| Events | News
| Overview | Projects
| Goals | Accomplishments
Letters-to-the-Editor newspaper instruction and e-mail addresses
Wednesday, December 8, 2004
Council OKs LAX master plan
$11 billion modernization and expansion plan for Los Angeles International
Airport won overwhelming support Tuesday from the City Council even as county
officials took steps to block the controversial project in court.
In a series of 12-3 votes, the City Council voted to proceed with Mayor James Hahn's plan, which includes runway and terminal improvements in its first phase. A final vote is scheduled for next Tuesday.
Hahn, his voice raspy from a cold, joined with council members, other city officials and community representatives to praise the action.
"Today, the city took a step forward in creating a safer, more secure airport," Hahn said. "This is an historic day and a major milestone for Los Angeles International Airport."
Councilwoman Cindy Miscikowski, who partnered with Hahn to develop the "consensus plan," said it was time for the city to act. The proposal has been 10 years in the making and underwent a major revision after the Sept. 11 terrorist attacks.
"In some respects this has been like the movie, 'Groundhog Day,"' Miscikowski said. "We would have a study, then an election, then another study and another election. We are being urged to study this more. Now is the time for us to act."
Councilmen Bernard Parks and Antonio Villaraigosa -- who are running against Hahn next March -- joined with Councilman Jack Weiss in voting against the plan.
"What could $9 billion or $11 billion in investment do in Ontario or Palmdale?" Villaraigosa asked, referring to other city-owned airports. "We could be creating good, solid, well-paying jobs in those areas."
Parks questioned what was being done to help Los Angeles residents who live under the LAX flight path.
A $500 million community-benefits plan, scheduled to be considered next week, would provide soundproofing to homes and schools, air pollution controls and job training for neighboring Inglewood and Lennox.
"Los Angeles residents aren't getting any relief from this," Parks said. "We aren't receiving any of the benefits."
The council's overwhelming approval overrides the vote of the Los Angeles County Airport Land Use Commission, which had found the project violated its master plan.
To counter that, the Board of Supervisors authorized legal action to block any final city plan, even as Miscikowski said she hoped a lawsuit can be averted.
"This plan, now known as the 'consensus plan,' does not enjoy consensus in our region," Supervisor Don Knabe said. "While the board supports the broad objectives of a safe, secure and modernized LAX that could accommodate up to 78 million annual passengers, it has been consistent in its opposition to the current master plan."
The supervisors and other interested agencies have raised numerous objections to the master plan and the environmental impact report, which uses a 1996 baseline to make noise and air quality assessments. Critics also raised concerns about proposed security measures.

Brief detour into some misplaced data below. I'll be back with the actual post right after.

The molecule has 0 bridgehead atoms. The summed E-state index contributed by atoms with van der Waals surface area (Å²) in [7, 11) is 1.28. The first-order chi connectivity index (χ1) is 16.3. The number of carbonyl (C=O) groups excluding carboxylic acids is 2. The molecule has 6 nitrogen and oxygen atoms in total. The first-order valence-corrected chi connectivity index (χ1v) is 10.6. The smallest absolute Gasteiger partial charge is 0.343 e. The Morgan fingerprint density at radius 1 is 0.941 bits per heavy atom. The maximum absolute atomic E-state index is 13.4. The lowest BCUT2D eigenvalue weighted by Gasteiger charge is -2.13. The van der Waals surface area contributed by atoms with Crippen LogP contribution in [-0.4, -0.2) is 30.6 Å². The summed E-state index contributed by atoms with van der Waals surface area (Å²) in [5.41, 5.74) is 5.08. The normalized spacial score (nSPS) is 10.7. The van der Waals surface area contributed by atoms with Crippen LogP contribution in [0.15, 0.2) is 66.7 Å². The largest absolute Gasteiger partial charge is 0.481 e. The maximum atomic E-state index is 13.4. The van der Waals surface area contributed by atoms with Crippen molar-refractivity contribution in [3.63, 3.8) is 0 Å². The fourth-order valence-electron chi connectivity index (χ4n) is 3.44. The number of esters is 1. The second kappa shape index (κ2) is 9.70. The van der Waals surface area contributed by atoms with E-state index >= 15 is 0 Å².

The city has not directly addressed the county's concerns about security, the future demands for passenger and cargo service or the ability to cap growth at LAX at 78 million passengers a year, Knabe said. He reiterated the county's concerns about plans for an off-site passenger check-in site, which has been placed in a "yellow light" category that will require further study.
"Rather than consider these issues now before taking final action, the city has pushed forward with its consensus plan without full study, analysis and public dialogue regarding these important issues, and has instead promised to do more study and analysis later," Knabe said.
And while Los Angeles reached out to neighboring cities, it has not made similar efforts with the county, Knabe said. Miscikowski, however, said talks with the county have been ongoing.
Hahn said he hoped the city and county could work something out.
"I'm disappointed they would choose litigation," Hahn said.
Councilman Tony Cardenas, who had originally voiced skepticism over the plan, said improvements must be made.
"This is about public safety, it's about public perception," Cardenas said. "It's about our responsibility to the community at large in Los Angeles and beyond."
Councilman Dennis Zine said the city needs to deal with the present problems as well as those in the future.
"We all can support regional airports, but the fact of the matter is people are going to continue to use LAX," Zine said. "We can't put up a border and keep people out. But what we can do is make it better for people."
Council President Alex Padilla said it was important for the council to approve the project.
"I said at the beginning of this year, it was time for us to act," Padilla said. "For us to not do this would have been an opportunity lost. It would have been a failure."
Rick Orlov, (213) 978-0390 firstname.lastname@example.org
HOW THEY VOTED
Here is how the Los Angeles City Council voted on Tuesday on the proposed $11 billion LAX modernization plan:
Yes: Cardenas, Garcetti, Greuel, Hahn, LaBonge, Ludlow, Miscikowski, Padilla, Perry, Reyes, Smith, Zine
No: Parks, Villaraigosa, Weiss
|News Home Page|